Objective—To evaluate the accuracy and reproducibility of left ventricular (LV) volumetric and function variables determined via contrast-enhanced cardiac CT and cardiac MRI in healthy dogs.
Animals—10 healthy Beagles.
Procedures—Cardiac MRI and cardiac CT were performed in anesthetized Beagles; both examinations were conducted within a 2-hour period. Cardiac MRI was performed with a 3.0-T magnet, and contrast-enhanced cardiac CT was performed with a 64-row detector CT machine. Data sets were acquired during apnea with simultaneous ECG gating. Short-axis images were created to determine functional variables via the Simpson method.
Results—Cardiac CT values for mean end-diastolic and end-systolic LV volumes had excellent correlation (r = 0.95) with cardiac MRI measurements, whereas LV stroke volume (r = 0.67) and LV ejection fraction (r = 0.75) had good correlations. The only variable that differed significantly between imaging modalities was end-diastolic LV volume. For each pair of values, Bland-Altman analysis revealed good limits of agreement.
Conclusions and Clinical Relevance—The 3-D modalities cardiac CT and cardiac MRI were excellent techniques for use in assessing LV functional variables. Similar results were obtained for LV volume and function variables via both techniques. The major disadvantage of these modalities was the need to anesthetize the dogs for the examinations.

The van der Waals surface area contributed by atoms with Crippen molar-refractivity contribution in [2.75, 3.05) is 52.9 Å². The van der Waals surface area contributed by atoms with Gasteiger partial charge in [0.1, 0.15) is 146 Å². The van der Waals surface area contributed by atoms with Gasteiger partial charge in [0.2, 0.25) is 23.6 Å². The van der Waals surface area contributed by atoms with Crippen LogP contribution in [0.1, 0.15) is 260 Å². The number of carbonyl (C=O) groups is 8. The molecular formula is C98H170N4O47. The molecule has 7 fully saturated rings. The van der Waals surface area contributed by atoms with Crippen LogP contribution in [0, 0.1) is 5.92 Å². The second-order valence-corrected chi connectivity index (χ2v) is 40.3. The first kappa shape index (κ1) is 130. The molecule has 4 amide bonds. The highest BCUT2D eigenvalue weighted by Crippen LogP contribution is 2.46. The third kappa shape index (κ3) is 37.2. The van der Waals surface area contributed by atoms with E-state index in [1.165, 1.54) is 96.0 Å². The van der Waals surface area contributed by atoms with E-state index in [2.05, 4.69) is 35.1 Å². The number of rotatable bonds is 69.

Objective—To quantify left ventricle (LV) volumes by use of 1-D, 2-D, and 3-D echocardiography versus MRI in dogs.
Animals—10 healthy Beagles.
Procedures—During anesthesia, each dog underwent an echocardiographic examination via the Teichholz method, performed on the basis of standard M-mode frames (1-D); the monoplane Simpson method of disk (via 2-D loops); real-time triplane echocardiography (RTTPE) with a 3-D probe; and real-time 3-D echocardiography with a 3-D probe. Afterward, cardiac MRI was performed. Values for the LV end-diastolic volume (EDV), end-systolic volume (ESV), and ejection fraction (EF) were compared between each echocardiographic method and the reference method (cardiac MRI).
Results—No significant differences for EDV, ESV, and EF were detected between RTTPE and cardiac MRI. Excellent correlations (r = 0.97, 0.98, and 0.95 for EDV, ESV, and EF, respectively) were found between RTTPE and values for cardiac MRI. The other echocardiographic methods yielded values significantly different from cardiac MRI and results correlated less well with results of cardiac MRI for EDV, ESV, and EF. Use of the Teichholz method resulted in LV volume overestimation, whereas the Simpson method of disk and real-time 3-D echocardiography significantly underestimated LV volumes.
Conclusions and Clinical Relevance—Use of RTTPE yielded excellent correlations and nonsignificant differences with cardiac MRI and is a suitable method for routine veterinary cardiac examination.